The Luxury of Grief.

It’s been a while since I wrote anything here. Not because I’ve had nothing to say, but because I’ve had no time to say it.

The few months after my last post were relatively normal, but under the shadow of a cancer that wouldn’t go away. Back in the summer, hubby had three weeks of chemo which nearly killed him. He couldn’t walk, speak or breathe, and decided that he wanted to enjoy whatever time he had left. When you feel that shit, you think death would be a blessed relief, but at the same time, you don’t really believe it’ll ever actually come. After that, we just lived. Normally (ish.) We went on holiday, and were talking about where we might go to next before we’d even come home. He did the school run, and mucked in with the cooking. He helped me to price difficult jobs in the business we run together, and ferried the boys to footy, drama, youth club and the rest. He carried on doing the job he loved, in the hope of putting away a bit of cash for the future of the boys he’d always wanted to see graduate, if not get married, and life went on… Although, feeling “fine” through all of these everyday events – particularly the open day of the wonderful secondary school we’ve spent every Sunday for over a decade racking up God Miles to get them in to – is darkened by the nagging wonder of whether or not he’ll live to see them start their very first year.

The shadow of terminal illness is ever-present. It follows you to the loo, and hits you in the face at the supermarket when you’re trying to work out which butter is the best value. It eats away at your sleep and your comfort, but it hasn’t let me cry.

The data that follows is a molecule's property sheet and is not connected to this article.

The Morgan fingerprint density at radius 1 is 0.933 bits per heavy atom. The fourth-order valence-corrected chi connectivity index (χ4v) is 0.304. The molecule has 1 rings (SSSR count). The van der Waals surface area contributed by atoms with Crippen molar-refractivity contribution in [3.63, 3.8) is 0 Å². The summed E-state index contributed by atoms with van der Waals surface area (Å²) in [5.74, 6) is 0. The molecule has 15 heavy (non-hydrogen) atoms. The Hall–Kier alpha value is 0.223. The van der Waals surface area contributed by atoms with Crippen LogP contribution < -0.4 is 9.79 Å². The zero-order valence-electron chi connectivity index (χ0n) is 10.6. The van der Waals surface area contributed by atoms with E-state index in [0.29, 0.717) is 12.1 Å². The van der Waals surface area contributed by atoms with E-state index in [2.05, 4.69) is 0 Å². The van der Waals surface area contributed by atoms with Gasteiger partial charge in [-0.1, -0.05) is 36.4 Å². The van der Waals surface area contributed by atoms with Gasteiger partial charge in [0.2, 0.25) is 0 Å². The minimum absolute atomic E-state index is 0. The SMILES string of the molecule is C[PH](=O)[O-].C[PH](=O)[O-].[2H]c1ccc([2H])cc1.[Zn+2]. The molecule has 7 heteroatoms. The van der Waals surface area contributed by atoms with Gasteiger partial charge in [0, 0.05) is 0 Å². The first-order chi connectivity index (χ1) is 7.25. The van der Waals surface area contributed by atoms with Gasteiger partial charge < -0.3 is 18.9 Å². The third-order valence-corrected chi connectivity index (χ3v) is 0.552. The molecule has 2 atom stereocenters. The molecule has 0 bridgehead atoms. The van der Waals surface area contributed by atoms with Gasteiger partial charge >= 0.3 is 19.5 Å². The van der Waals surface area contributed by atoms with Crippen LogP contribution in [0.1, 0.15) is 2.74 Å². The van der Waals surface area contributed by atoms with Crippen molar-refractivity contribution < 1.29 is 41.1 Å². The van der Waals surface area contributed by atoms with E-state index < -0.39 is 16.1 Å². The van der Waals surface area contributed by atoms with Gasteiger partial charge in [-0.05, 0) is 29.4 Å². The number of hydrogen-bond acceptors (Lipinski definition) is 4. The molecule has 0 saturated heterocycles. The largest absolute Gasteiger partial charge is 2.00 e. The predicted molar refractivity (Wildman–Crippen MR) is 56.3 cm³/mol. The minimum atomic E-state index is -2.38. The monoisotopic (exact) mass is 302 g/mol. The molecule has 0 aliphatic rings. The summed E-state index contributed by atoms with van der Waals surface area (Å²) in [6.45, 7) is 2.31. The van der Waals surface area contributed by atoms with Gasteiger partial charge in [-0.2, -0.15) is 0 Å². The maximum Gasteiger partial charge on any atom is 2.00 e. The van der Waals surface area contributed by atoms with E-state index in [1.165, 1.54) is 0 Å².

Grief is a luxury afforded to those who are on the outside. The man we vaguely know from parties thrown by a mutual friend, who bumped into my husband at the changing room at the gym, and who came out of there in floods of tears and sobbed on my shoulder. The good friend who broke down on hearing the news and vowed to do everything she could to help us to fight it together. The fellow mums in the playground who come up and hug me and ask how things are going, while trying to hold back the tears as they admit it’s not they who should be crying-  it’s me. But it isn’t me. I can’t seem to feel that this is real at all. It seems that, by taking a step back and looking in, the perspective changes. They know it’s incurable. They can imagine life without him because they’ve seen it happen to other people they know, and anyway, they’re not the ones having their entire worlds turned upside down. It’s shit, they say, and I nod and say yes it is, but you never know – it’s not over until the fat lady sings (or in our case, until the man I love is lying cold in my arms. I don’t say that bit out loud.)

Everyone congratulates our family for our relentless positivity. No wonder he’s doing so well, they say. Positivity kills cancer, they say. You’re an inspiration to us all, they say.

But, it’s impossible to grieve for something which you don’t really believe is happening in the first place.

Love Fanny x

I began to write this post a few months ago, and never got around to finishing it at the time. My husband passed away on April 14th 2016.